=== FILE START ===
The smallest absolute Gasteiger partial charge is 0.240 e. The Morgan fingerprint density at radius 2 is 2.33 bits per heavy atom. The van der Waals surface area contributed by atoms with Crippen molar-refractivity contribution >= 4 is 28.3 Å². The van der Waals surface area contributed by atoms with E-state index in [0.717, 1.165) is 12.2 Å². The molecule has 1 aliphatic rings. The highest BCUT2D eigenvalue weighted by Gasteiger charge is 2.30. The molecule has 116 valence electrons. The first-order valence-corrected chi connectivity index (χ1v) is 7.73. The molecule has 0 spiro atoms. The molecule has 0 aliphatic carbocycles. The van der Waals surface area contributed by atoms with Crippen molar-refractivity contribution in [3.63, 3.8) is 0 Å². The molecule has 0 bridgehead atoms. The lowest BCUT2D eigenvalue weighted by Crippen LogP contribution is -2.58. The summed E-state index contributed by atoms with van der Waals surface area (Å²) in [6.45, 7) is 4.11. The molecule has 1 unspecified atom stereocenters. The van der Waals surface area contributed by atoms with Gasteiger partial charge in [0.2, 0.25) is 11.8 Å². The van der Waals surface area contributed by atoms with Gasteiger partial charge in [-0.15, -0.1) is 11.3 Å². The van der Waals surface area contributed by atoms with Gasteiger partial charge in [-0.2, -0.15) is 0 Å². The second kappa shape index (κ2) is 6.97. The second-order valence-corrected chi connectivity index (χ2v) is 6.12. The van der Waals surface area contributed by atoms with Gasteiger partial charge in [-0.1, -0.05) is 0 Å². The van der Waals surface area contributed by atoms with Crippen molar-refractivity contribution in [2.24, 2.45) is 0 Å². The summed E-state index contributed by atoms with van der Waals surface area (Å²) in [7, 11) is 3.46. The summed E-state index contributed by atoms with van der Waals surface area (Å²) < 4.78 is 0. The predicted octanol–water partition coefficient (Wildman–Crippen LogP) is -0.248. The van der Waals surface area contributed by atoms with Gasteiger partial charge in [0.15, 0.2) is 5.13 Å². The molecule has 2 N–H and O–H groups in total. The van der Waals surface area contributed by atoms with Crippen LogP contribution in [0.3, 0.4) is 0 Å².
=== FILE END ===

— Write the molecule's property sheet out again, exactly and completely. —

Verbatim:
The smallest absolute Gasteiger partial charge is 0.240 e. The Morgan fingerprint density at radius 2 is 2.33 bits per heavy atom. The van der Waals surface area contributed by atoms with Crippen molar-refractivity contribution >= 4 is 28.3 Å². The van der Waals surface area contributed by atoms with E-state index in [0.717, 1.165) is 12.2 Å². The molecule has 1 aliphatic rings. The highest BCUT2D eigenvalue weighted by Gasteiger charge is 2.30. The molecule has 116 valence electrons. The first-order valence-corrected chi connectivity index (χ1v) is 7.73. The molecule has 0 spiro atoms. The molecule has 0 aliphatic carbocycles. The van der Waals surface area contributed by atoms with Crippen molar-refractivity contribution in [3.63, 3.8) is 0 Å². The molecule has 0 bridgehead atoms. The lowest BCUT2D eigenvalue weighted by Crippen LogP contribution is -2.58. The summed E-state index contributed by atoms with van der Waals surface area (Å²) in [6.45, 7) is 4.11. The molecule has 1 unspecified atom stereocenters. The van der Waals surface area contributed by atoms with Gasteiger partial charge in [0.2, 0.25) is 11.8 Å². The van der Waals surface area contributed by atoms with Gasteiger partial charge in [-0.15, -0.1) is 11.3 Å². The van der Waals surface area contributed by atoms with Gasteiger partial charge in [-0.2, -0.15) is 0 Å². The second kappa shape index (κ2) is 6.97. The second-order valence-corrected chi connectivity index (χ2v) is 6.12. The van der Waals surface area contributed by atoms with Gasteiger partial charge in [-0.1, -0.05) is 0 Å². The van der Waals surface area contributed by atoms with Crippen molar-refractivity contribution in [2.24, 2.45) is 0 Å². The summed E-state index contributed by atoms with van der Waals surface area (Å²) in [7, 11) is 3.46. The summed E-state index contributed by atoms with van der Waals surface area (Å²) < 4.78 is 0. The predicted octanol–water partition coefficient (Wildman–Crippen LogP) is -0.248. The van der Waals surface area contributed by atoms with Gasteiger partial charge in [0.15, 0.2) is 5.13 Å². The molecule has 2 N–H and O–H groups in total. The van der Waals surface area contributed by atoms with Crippen LogP contribution in [0.3, 0.4) is 0 Å².